UK cancer doctors have drawn up guidance for gay men on how long they should abstain from sex before and after prostate cancer treatment.
It warns of potential risks to sexual partners from exposure to radiation after some treatments.
Most cancer doctors don't ask patients about their sexual practices, which means they may not get any advice.
Prostate Cancer UK said the specific timeframes addressed an important issue for gay and bisexual men.
The guidance is based on the opinions of 15 clinical oncologists and 11 urological surgeons from the UK and is being presented at the UK Imaging and Oncology congress in Liverpool.
Sean Ralph, a therapeutic radiographer from Clatterbridge Cancer Centre, who researched the new guidance, said: "Men are normally advised to resume sexual activity soon after prostate cancer treatments in order to help preserve their erectile function."
However, he said the conversation was often "glossed over" and many men did "not feel comfortable to ask".
As a result, some groups of patients, such as gay and bisexual men, had different risks and were not getting appropriate advice and support.
Dr John Burton, from Edinburgh Cancer Centre, and vice-president of oncology, said: "This guidance will be invaluable to clinicians and people receiving treatment for prostate cancer.
"It is long overdue, and addresses an inequality in the level of information available to patients."
He said it could also have an impact around the world for cancer patients.
How long should men abstain from receiving anal sex?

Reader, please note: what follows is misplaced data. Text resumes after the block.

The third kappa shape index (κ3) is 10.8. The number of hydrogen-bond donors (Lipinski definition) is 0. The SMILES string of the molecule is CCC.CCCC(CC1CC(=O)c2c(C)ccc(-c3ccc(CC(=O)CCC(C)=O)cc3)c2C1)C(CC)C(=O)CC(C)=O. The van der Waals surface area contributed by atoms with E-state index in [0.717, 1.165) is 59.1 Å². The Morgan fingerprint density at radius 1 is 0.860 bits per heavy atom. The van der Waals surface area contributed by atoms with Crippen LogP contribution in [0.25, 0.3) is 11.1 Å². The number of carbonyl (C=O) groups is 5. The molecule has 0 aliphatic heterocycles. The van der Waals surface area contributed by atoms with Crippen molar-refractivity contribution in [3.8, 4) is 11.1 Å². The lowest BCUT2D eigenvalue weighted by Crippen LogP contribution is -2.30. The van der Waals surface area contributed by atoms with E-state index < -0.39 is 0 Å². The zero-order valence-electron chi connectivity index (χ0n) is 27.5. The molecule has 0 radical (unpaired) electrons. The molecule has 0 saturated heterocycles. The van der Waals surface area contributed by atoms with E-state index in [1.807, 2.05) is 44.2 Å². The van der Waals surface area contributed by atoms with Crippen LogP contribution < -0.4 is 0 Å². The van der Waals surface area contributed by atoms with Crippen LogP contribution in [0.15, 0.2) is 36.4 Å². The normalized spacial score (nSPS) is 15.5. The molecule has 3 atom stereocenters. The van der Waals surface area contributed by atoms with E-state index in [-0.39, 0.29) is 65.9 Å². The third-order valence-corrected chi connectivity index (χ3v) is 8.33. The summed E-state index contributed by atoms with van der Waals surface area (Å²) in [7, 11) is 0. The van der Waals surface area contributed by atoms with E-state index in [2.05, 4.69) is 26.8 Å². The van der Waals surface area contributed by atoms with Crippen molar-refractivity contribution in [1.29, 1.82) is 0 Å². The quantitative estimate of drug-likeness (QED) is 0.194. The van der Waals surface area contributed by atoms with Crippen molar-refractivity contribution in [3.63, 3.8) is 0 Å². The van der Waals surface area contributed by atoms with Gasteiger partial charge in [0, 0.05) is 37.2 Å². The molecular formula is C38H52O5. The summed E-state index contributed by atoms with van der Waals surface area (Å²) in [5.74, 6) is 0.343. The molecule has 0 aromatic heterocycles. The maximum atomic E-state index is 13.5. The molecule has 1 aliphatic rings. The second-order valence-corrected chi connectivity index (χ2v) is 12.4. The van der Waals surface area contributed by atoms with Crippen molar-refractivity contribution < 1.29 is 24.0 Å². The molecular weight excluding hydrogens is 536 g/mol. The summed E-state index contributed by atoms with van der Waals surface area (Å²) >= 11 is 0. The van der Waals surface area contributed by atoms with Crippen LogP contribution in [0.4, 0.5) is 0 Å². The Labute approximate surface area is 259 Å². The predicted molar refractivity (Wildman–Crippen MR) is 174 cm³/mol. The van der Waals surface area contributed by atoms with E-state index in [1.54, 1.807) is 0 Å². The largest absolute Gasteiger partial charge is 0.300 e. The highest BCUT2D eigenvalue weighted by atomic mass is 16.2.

- Before a PSA blood test - one week - may lead to an inaccurate result
- Following a transrectal biopsy (TRUS) - two weeks - may cause bleeding, pain or increase the risk of infection
- Following a transperineal biopsy - one week - to allow bruising to settle, and reduce painful intercourse
- Following a radical prostatectomy - six weeks - may cause bleeding, pain, and increase the risk of urinary incontinence
- After external beam radiotherapy - two months - could make acute side effects worse, be painful, or result in long-term complications such as rectal bleeding
- After permanent seed brachytherapy, where radioactive seeds are inserted into the prostate to kill cancer - six months - to minimise radiation exposure to sexual partner
Catherine Winsor, from Prostate Cancer UK, said specialist nurses were often asked about the issue by patients and doctors.
"This important and much-needed research has addressed an important gap in our ability to support gay and bisexual men," she said.
"We've used this to update our written patient information for this group to include these more specific timeframes on when they should abstain.
"We hope that health professionals will use these findings to provide more consistent, evidence-based guidance."